MIAMI -- Before the inaugural ceremony for the U.S. embassy in Cuba began Friday morning, small groups of Cuban-Americans had already began to gather and express their feelings outside the emblematic restaurant, Café Versailles, in the Little Havana neighborhood of Miami.
While a decade ago, the area outside the restaurant would have been jam-packed with anti-Castro exiles, these days it seems there’s more press and police than protesters.
Under the sweltering summer heat, demonstrators held up signs that read “Obama Coward. Shame on you” while the song “Guantanamera,” perhaps the most noted and patriotic Cuban song, blared in the background.
Those protesting were not hopeful there would be positive changes on the island with the U.S.–Cuba rapprochement. “The dictators have to leave Cuba,” said protestor Alexis Herrera, noting he hasn’t spoken to his father in years because he is communist.
“The Cuban people are not being represented at the Cuban embassy and Cuban exiles are not being represented in the U.S. emabassy either." _ Cuban exile Rafael Leyva-Leyva.
Former Cuban activist Rafael Leyva-Leyva, who exiled in Miami two years ago, was protesting with the group “Partido Republicano de Cuba,” which operates on the island and has members in Miami as well.
He said he was imprisoned for three years for his political views, and lost vision in his right eye from what he said was torture. “The Cuban people are not being represented at the Cuban embassy and Cuban exiles are not being represented in the U.S. emabassy either,” he told NBC News.
Another protestor, who formed the organization “Fundacion Balseros Cubanos,” in Miami pointed out he has not been able to return to Cuba since he left the island on a raft in 1994. His requests for a visa have been denied by the Cuban government. “We want the political system in Cuba to change. We want free elections,” Ivan Picon said.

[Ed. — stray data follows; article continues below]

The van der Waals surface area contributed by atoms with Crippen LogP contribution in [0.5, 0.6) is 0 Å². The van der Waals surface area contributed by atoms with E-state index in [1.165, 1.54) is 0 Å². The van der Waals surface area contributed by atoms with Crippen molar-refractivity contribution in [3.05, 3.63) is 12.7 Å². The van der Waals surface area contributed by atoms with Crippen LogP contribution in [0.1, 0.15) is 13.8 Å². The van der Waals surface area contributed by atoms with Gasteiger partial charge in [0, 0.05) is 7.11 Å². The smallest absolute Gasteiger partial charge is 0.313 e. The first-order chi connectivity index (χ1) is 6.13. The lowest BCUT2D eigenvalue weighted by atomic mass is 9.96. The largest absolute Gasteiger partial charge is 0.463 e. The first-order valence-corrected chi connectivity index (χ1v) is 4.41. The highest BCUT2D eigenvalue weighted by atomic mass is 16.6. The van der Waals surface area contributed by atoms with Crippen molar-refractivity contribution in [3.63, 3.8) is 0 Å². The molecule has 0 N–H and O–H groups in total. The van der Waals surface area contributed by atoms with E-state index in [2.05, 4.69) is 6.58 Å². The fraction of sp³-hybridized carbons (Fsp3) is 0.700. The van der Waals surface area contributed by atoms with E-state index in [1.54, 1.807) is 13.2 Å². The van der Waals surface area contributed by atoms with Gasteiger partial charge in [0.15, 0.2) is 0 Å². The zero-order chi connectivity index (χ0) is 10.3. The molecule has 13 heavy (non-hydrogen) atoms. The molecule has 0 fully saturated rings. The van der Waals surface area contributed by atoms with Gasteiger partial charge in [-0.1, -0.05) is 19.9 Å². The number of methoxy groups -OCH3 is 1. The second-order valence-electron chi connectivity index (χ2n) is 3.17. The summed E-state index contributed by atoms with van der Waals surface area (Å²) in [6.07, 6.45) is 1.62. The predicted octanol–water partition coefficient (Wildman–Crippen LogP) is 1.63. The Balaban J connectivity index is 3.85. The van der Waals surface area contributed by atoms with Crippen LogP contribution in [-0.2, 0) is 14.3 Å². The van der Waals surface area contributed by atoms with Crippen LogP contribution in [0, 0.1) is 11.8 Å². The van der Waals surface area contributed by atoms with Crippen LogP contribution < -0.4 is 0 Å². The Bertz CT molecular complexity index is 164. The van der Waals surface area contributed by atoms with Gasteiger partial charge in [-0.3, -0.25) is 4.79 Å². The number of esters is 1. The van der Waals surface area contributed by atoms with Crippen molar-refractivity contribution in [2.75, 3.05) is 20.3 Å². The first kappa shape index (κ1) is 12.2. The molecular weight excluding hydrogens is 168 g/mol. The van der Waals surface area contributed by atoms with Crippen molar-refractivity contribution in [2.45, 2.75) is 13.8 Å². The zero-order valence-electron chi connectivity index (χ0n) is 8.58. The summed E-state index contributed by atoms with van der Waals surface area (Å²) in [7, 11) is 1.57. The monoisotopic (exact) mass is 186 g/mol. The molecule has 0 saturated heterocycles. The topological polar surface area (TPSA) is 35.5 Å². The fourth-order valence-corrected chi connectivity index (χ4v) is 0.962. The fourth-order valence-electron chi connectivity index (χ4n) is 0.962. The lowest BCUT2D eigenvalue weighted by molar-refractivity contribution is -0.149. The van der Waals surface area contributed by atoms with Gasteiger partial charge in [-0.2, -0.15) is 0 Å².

At least two scuffles broke out between those in favor of closer ties between the U.S. and Cuba and those against it. The Miami-Dade police department made at least one arrest.
Some Cubans in Versailles welcomed closer ties between the U.S. and Cuba. Leonardo Sanchez-Adega who left Cuba when he was 5 years-old and now owns a consultancy group called CubaFutura believes change in Cuba will come from the Millennial generation through economic change.
During his travels to Cuba, he found people prefer not to be engaged politically since they are still afraid, said. He said Cuban people are accustomed to having everything given to them by the government and the political system won’t change until people have material possessions they call their own and refuse to have it taken away from them.
“Until that mentality is engrained in them, nothing is going to happen,” Sanchez-Adega said.
A couple who exiled from Cuba two days ago, after a long trek from Ecuador, didn’t waste time in using the First Amendment. They said they were detained numerous times in Cuba for supporting the opposition group “Ladies in White.”
Despite warmer relations between the U.S. and Cuba they didn’t think it was worth staying on the island because they simply didn’t see a future for themselves. “There is no life for the Cubans. There is no food. There’s nothing,” Nelson Huerdo said.